There are threats and employees. Sometimes an employee becomes a threat and the angle here is that they are already inside your network. This angle is typically one where there is high risk because employees have authenticated access to sensitive systems and data. To complicate this, enter hybrid or work from home setups. Now your attack surface has expanded to areas outside of your control. Home networks are clearly high risk environments but since our traditional network perimeters no longer exist, now those home networks are part of your attack surface. Imagine a home network with kids downloading all kinds of crazy stuff. Then imagine a user that has your hardened work laptop at home. Then imagine the day that person feels like accessing work content from their personal machine. Or better yet they figure out how to copy crypto certificates and VPN software to their personal machines. Now the angle is an insecure machine, with direct access to your corporate network, that in turn has direct access to your cloud environments.
Non-generic computing devices
In reference to non standard computing devices there are risks based on this equipment being generally unknown to traditional IT teams. Imagine the HVAC controllers, or motors, or PLCS, required to operate the building you work in. Most of those devices are networked with IP addresses, they typically reside on your network and are part of your attack surface. Now let’s also consider the administrators of said equipment and the fact that they have remote access capabilities. Some VPN paths bring traffic in via your cloud environments with paths back to the building equipment. That is one angle. Then there are direct remote access scenarios, which put people on to your network and in turn there is the possibility of access to your cloud environment. Misconfigurations like these happen all the time and are angles to be considered when studying your attack surface.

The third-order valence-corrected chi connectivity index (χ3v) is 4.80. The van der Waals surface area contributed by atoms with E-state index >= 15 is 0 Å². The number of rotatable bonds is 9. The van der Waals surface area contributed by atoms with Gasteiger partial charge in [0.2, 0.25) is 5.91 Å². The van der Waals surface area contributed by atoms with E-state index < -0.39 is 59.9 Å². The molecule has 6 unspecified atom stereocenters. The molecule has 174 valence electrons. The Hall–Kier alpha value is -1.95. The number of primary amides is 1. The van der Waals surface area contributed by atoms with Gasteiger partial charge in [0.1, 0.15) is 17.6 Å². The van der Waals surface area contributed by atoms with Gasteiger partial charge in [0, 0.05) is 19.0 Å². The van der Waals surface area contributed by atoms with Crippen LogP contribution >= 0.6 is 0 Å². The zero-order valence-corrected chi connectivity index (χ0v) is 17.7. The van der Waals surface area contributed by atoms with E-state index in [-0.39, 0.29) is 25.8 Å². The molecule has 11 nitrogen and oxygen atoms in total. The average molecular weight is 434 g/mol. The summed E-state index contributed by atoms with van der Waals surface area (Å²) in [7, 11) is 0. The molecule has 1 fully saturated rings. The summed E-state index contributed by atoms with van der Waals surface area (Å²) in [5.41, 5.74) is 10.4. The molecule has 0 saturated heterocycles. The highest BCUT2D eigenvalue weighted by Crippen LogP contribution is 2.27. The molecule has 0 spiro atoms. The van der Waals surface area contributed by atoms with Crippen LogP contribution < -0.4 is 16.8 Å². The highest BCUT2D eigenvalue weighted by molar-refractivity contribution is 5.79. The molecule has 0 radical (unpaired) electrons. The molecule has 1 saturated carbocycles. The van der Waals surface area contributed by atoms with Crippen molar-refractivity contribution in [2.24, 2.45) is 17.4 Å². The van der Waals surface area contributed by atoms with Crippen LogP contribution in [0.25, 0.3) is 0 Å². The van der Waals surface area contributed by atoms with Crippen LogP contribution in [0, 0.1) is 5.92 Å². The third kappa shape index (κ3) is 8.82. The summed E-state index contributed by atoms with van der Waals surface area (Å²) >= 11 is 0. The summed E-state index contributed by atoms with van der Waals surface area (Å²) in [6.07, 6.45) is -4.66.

Supply chain angles are now a big thing. Actually they have been for some time but recently they are getting a lot of industry attention. Let’s start with SaaS solutions. Are they your responsibility from a security perspective? Maybe, maybe not. But, your data goes into these systems. While it is an organizationally subjective decision if your data in a SaaS solution is part of your attack surface, it is an angle to consider. You should at least scrutinize the security configuration of the SaaS components that get accessed by your employees. The goal is to make sure the tightest security configurations possible are in use. Too often consultants get brought in to set SaaS environments up and they may take the easiest path to a solution, meaning the least secure. It happens.
SaaS integrations are even riskier. Now your data is being exchanged by N number of SaaS solutions outside of your control and again, it’s your data being sent around. Were those integrations, typically API based, configured to protect your data or purely to be functional? After all my years in the industry, I can tell you what I have seen puts me in the cynical category based on people doing what is most secure on your behalf.